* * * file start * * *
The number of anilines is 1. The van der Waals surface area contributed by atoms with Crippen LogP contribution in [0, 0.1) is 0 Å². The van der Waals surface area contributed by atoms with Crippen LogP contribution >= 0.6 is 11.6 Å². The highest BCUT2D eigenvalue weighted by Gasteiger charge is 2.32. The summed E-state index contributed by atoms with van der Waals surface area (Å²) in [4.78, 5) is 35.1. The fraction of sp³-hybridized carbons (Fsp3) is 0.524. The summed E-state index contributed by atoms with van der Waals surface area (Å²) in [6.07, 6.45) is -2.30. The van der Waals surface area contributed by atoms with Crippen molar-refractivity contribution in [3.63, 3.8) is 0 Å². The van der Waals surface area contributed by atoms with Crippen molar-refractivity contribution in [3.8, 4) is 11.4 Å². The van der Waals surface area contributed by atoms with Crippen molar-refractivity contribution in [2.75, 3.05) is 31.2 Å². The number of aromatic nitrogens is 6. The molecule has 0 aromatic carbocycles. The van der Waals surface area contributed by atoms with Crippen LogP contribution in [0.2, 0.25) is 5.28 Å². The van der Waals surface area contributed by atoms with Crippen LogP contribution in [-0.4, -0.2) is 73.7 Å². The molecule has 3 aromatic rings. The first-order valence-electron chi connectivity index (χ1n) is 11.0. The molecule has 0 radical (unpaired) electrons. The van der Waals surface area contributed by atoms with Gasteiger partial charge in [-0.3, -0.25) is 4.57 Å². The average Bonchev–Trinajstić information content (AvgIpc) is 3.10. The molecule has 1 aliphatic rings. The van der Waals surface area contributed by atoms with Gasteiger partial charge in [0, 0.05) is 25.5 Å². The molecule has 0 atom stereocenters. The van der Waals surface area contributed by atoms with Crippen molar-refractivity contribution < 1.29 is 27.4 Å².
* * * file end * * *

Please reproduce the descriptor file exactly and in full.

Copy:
The number of anilines is 1. The van der Waals surface area contributed by atoms with Crippen LogP contribution in [0, 0.1) is 0 Å². The van der Waals surface area contributed by atoms with Crippen LogP contribution >= 0.6 is 11.6 Å². The highest BCUT2D eigenvalue weighted by Gasteiger charge is 2.32. The summed E-state index contributed by atoms with van der Waals surface area (Å²) in [4.78, 5) is 35.1. The fraction of sp³-hybridized carbons (Fsp3) is 0.524. The summed E-state index contributed by atoms with van der Waals surface area (Å²) in [6.07, 6.45) is -2.30. The van der Waals surface area contributed by atoms with Crippen molar-refractivity contribution in [3.63, 3.8) is 0 Å². The van der Waals surface area contributed by atoms with Crippen molar-refractivity contribution in [3.8, 4) is 11.4 Å². The van der Waals surface area contributed by atoms with Crippen molar-refractivity contribution in [2.75, 3.05) is 31.2 Å². The number of aromatic nitrogens is 6. The molecule has 0 aromatic carbocycles. The van der Waals surface area contributed by atoms with Crippen LogP contribution in [0.2, 0.25) is 5.28 Å². The van der Waals surface area contributed by atoms with Crippen LogP contribution in [-0.4, -0.2) is 73.7 Å². The molecule has 3 aromatic rings. The first-order valence-electron chi connectivity index (χ1n) is 11.0. The molecule has 0 radical (unpaired) electrons. The van der Waals surface area contributed by atoms with Gasteiger partial charge in [-0.3, -0.25) is 4.57 Å². The average Bonchev–Trinajstić information content (AvgIpc) is 3.10. The molecule has 1 aliphatic rings. The van der Waals surface area contributed by atoms with Gasteiger partial charge in [0, 0.05) is 25.5 Å². The molecule has 0 atom stereocenters. The van der Waals surface area contributed by atoms with Crippen molar-refractivity contribution < 1.29 is 27.4 Å².